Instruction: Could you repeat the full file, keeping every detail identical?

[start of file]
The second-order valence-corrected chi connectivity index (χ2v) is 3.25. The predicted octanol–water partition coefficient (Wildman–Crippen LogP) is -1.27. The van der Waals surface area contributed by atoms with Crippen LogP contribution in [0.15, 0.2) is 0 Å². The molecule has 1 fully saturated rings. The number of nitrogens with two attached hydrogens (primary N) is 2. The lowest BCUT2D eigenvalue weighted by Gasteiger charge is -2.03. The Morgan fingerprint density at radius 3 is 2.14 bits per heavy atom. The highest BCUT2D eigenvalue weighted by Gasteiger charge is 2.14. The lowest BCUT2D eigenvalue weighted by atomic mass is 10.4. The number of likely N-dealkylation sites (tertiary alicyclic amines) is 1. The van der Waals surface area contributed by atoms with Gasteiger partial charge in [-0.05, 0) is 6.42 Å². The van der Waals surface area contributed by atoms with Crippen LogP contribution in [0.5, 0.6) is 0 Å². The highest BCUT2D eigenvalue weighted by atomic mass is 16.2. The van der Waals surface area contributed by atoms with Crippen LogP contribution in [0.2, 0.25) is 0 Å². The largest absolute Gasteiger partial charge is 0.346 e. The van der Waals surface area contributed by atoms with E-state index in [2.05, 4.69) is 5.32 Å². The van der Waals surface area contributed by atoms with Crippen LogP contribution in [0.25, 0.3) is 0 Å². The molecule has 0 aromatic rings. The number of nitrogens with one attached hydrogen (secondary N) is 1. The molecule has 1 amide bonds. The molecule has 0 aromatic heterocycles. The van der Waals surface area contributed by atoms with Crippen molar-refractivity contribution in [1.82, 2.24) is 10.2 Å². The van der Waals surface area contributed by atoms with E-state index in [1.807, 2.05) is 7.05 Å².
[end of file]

The second-order valence-corrected chi connectivity index (χ2v) is 3.25. The predicted octanol–water partition coefficient (Wildman–Crippen LogP) is -1.27. The van der Waals surface area contributed by atoms with Crippen LogP contribution in [0.15, 0.2) is 0 Å². The molecule has 1 fully saturated rings. The number of nitrogens with two attached hydrogens (primary N) is 2. The lowest BCUT2D eigenvalue weighted by Gasteiger charge is -2.03. The Morgan fingerprint density at radius 3 is 2.14 bits per heavy atom. The highest BCUT2D eigenvalue weighted by Gasteiger charge is 2.14. The lowest BCUT2D eigenvalue weighted by atomic mass is 10.4. The number of likely N-dealkylation sites (tertiary alicyclic amines) is 1. The van der Waals surface area contributed by atoms with Gasteiger partial charge in [-0.05, 0) is 6.42 Å². The van der Waals surface area contributed by atoms with Crippen LogP contribution in [0.5, 0.6) is 0 Å². The highest BCUT2D eigenvalue weighted by atomic mass is 16.2. The van der Waals surface area contributed by atoms with Crippen LogP contribution in [0.2, 0.25) is 0 Å². The largest absolute Gasteiger partial charge is 0.346 e. The van der Waals surface area contributed by atoms with E-state index in [2.05, 4.69) is 5.32 Å². The van der Waals surface area contributed by atoms with Crippen LogP contribution in [0.25, 0.3) is 0 Å². The molecule has 0 aromatic rings. The number of nitrogens with one attached hydrogen (secondary N) is 1. The molecule has 1 amide bonds. The molecule has 0 aromatic heterocycles. The van der Waals surface area contributed by atoms with Crippen molar-refractivity contribution in [1.82, 2.24) is 10.2 Å². The van der Waals surface area contributed by atoms with E-state index in [1.807, 2.05) is 7.05 Å².